The items of cloth­ing we can’t live with­out be­come a new MoMA ex­hibit.

Fashion (Canada) - - Contents - By Nancy Won

A MoMA ex­hibit iden­ti­fies the fashion items we can’t live with­out.

A plain white T-shirt isn’t usu­ally the kind of thing that gets put on dis­play, but this year, the ba­sic crew­neck will get a piece of the spot­light as one of the star fea­tures in a new ex­hi­bi­tion at The Mu­seum of Mod­ern Art in New York City.

Items: Is Fashion Mod­ern? (Oc­to­ber 1 to Jan­uary 28, 2018) is a col­lec­tion of 111 pieces of cloth­ing and ac­ces­sories deemed by MoMA to be im­por­tant ex­am­ples of mod­ern de­sign from the 20th and 21st cen­turies. Sur­pris­ingly, it’s only the sec­ond fashion-fo­cused ex­hibit to be put on by the mu­seum in its nearly-90-year his­tory. “When I started work­ing at MoMA 23 years ago, what I no­ticed was miss­ing was fashion,” Paola An­tonelli, se­nior cu­ra­tor of ar­chi­tec­ture and de­sign, tells me. “There was one gar­ment that had been ac­quired in an al­most hap­haz­ard way, but that’s all. Af­ter a while it started to gnaw at me, be­cause you can’t re­ally tell a his­tory of mod­ern de­sign with­out talk­ing about fashion.”

An­tonelli began keep­ing her own list (which she called “Gar­ments that Changed the World”) and slyly adding pieces to MoMA’s col­lec­tions—a 3-D-printed dress here, a parka there—when op­por­tu­ni­ties arose dur­ing con­ver­sa­tions about tech­nol­ogy, ty­pog­ra­phy and the like. One day, the di­rec­tor of the mu­seum asked if she had ever con­sid­ered cre­at­ing an ex­hi­bi­tion out of that list. “It started out as a feel­ing of ne­ces­sity, of a need for MoMA, that then be­came an ac­tual ex­hi­bi­tion and a man­i­festo,” says An­tonelli.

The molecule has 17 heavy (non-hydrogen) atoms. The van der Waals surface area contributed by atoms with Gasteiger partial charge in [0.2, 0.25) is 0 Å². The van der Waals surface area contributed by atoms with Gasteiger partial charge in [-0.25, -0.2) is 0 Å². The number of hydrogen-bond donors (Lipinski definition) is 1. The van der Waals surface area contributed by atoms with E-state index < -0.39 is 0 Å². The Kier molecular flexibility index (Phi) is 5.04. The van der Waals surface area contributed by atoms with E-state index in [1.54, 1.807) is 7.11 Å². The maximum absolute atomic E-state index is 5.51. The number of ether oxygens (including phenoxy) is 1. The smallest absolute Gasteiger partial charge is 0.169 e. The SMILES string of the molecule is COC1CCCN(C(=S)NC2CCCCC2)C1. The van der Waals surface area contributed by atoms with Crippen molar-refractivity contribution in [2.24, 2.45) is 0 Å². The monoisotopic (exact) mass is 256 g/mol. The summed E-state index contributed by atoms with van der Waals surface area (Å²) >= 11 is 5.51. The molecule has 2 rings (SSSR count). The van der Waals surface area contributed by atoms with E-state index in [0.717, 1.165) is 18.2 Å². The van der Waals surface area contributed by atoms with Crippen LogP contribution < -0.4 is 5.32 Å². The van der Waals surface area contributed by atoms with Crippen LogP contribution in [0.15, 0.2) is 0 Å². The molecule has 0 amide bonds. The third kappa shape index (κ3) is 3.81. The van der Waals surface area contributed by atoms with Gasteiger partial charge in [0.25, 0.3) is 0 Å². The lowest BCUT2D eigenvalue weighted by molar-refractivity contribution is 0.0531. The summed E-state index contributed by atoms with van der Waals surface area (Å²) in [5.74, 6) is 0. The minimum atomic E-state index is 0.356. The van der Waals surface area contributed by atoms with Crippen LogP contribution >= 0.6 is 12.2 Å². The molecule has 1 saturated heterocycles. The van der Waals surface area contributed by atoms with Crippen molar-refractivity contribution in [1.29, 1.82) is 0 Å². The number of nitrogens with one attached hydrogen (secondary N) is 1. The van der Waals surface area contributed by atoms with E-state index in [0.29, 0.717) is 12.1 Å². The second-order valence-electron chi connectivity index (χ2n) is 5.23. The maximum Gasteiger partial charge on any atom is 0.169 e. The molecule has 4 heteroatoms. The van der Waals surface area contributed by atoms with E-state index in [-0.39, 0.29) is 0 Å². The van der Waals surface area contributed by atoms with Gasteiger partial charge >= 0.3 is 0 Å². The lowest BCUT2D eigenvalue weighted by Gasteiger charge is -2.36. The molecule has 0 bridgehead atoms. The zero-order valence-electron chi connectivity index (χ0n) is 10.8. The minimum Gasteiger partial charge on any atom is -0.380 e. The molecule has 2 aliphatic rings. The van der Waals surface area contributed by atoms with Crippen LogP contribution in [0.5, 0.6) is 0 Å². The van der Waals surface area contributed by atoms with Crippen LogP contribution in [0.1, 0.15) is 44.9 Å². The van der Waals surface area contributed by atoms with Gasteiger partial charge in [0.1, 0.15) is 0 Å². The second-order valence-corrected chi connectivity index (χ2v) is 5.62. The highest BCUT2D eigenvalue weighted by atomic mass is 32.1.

Fea­tured items range from Levi’s 501s to Yves Saint Lau­rent’s Le Smok­ing to Spanx to an In­dian sari. “We were looking for pieces that were ex­am­ples of good de­sign but also had in­flu­ence and rel­e­vance and were of con­se­quence—the feel­ing that if it didn’t ex­ist, it would be missed in the world,” says An­tonelli, who de­fines “mod­ern” as an at­ti­tude with which a per­son es­tab­lishes a pur­pose and pur­sues it with the ma­te­ri­als and tech­nol­ogy avail­able, hav­ing a de­sire to push things for­ward even just a lit­tle bit. “So, mod­ern to me can be a white T-shirt or the Comme des Garçons Body Meets Dress col­lec­tion, which was rev­o­lu­tion­ary in show­ing peo­ple that bod­ies don’t have to be a cer­tain way,” she says. “Maybe only 0.0001 per cent of the pop­u­la­tion had ac­cess to that col­lec­tion, but that deep re­flec­tion per­co­lated down to other de­sign­ers and then slowly but surely to main­stream stores—and sud­denly it was a part of the way every­body thinks.”

An­tonelli’s hope is that vis­i­tors will leave the show think­ing dif­fer­ently about what they wear. “I want peo­ple to no­tice and be more con­scious about what they’re putting on their bod­ies, both stylis­ti­cally and eth­i­cally,” she says. “I think what peo­ple will see from looking at these items is that the is­sues and de­lights we have to­day were shared in the past and prob­a­bly will be shared in the future.”

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